And then in 2015, when my divorce was finalized, right before Christmas, I lost that flip phone battle. My kids’ dad bought my 3 oldest: 14, 12, and 10 years old at the time, an iphone with a phone number and data.
Anyway, after spinning for awhile on how to combat this new challenge that I was not yet educated enough to deal with, I got to work putting together a cell phone contract, complete with 14 points per contract per kid that had to be initialed by each child, signed by them and both parents. I felt like this would help the matter quite a bit. I felt like I had done everything right: The rules were stated clearly, there were natural and logical consequences attached if the rules weren’t followed, and I worked diligently, sometimes around the clock (Yes, like waking up in the middle of the night only to find a child who had snuck their cell phone out of the charging station in my room and into their bed to text their friends all night), to make sure the rules were being followed. I wasn’t like super crazy about it, I just had to be very aware and very vigilant because that consistency thing is so important with children, especially with cell phones. You can make the best rules with the best consequences attached, but if you are not consistently following through all the time, they will toss out those rules like they never existed in the first place. They will pick and choose the rules that they know you will follow through on and then they will toss out the rest. And children, especially some of mine, are such opportunists, that if they can sense that I am not paying attention, they will bend the rules as much as possible.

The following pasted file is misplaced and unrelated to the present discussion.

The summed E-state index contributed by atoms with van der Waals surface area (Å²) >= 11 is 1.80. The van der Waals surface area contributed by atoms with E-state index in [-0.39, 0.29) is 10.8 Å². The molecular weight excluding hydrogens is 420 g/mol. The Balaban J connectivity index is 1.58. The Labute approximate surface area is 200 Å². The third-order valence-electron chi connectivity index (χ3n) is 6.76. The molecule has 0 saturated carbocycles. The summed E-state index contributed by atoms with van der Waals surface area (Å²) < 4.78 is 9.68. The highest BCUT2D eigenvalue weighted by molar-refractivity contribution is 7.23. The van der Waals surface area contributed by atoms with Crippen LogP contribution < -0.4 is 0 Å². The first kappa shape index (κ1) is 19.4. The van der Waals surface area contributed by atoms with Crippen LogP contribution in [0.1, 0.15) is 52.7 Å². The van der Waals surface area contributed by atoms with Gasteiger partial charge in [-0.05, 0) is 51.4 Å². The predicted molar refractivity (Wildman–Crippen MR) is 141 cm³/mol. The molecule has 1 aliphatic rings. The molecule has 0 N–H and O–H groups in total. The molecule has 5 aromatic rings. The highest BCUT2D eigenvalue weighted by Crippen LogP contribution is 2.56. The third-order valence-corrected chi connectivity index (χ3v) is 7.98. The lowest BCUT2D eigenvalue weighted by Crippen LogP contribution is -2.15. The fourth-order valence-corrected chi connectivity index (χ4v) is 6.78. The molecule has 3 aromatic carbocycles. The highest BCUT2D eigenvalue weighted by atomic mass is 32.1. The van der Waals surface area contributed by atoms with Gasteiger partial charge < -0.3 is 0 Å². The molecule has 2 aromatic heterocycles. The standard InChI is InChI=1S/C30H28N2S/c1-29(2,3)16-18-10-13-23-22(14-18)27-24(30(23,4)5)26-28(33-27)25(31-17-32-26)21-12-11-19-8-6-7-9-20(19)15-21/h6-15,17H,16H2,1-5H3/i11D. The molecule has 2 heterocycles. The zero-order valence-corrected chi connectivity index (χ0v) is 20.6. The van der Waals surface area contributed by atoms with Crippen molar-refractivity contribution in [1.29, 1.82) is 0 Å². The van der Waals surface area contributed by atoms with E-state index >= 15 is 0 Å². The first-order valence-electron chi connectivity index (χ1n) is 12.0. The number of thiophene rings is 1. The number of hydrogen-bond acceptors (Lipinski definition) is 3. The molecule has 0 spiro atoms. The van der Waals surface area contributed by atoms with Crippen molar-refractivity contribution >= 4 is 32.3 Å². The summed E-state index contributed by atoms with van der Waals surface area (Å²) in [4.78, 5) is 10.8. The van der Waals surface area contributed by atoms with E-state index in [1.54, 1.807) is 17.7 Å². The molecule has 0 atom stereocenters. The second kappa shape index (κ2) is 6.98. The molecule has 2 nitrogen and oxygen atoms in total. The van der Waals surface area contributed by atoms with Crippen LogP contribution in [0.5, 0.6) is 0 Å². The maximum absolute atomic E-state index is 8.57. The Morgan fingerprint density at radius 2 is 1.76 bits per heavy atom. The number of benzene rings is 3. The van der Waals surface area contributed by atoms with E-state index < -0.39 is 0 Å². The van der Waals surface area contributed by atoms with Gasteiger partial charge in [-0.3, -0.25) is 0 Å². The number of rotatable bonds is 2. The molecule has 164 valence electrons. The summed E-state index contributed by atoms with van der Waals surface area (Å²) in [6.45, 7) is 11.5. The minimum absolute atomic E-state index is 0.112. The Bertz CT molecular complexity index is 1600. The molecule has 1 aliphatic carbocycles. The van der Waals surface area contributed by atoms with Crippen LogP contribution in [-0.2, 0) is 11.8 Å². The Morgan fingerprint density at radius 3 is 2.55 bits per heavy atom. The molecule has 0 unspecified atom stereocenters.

So anyway, it was going okay. I was doing my best. And I know the other house was trying too, even though none of us really knew the effects of this pandora’s box we had just opened.
A little side note: I did finally break down and get a smart phone about three months later and I have no idea what in the world I ever did without one–truly an amazing invention that I am grateful for pretty much every single day now.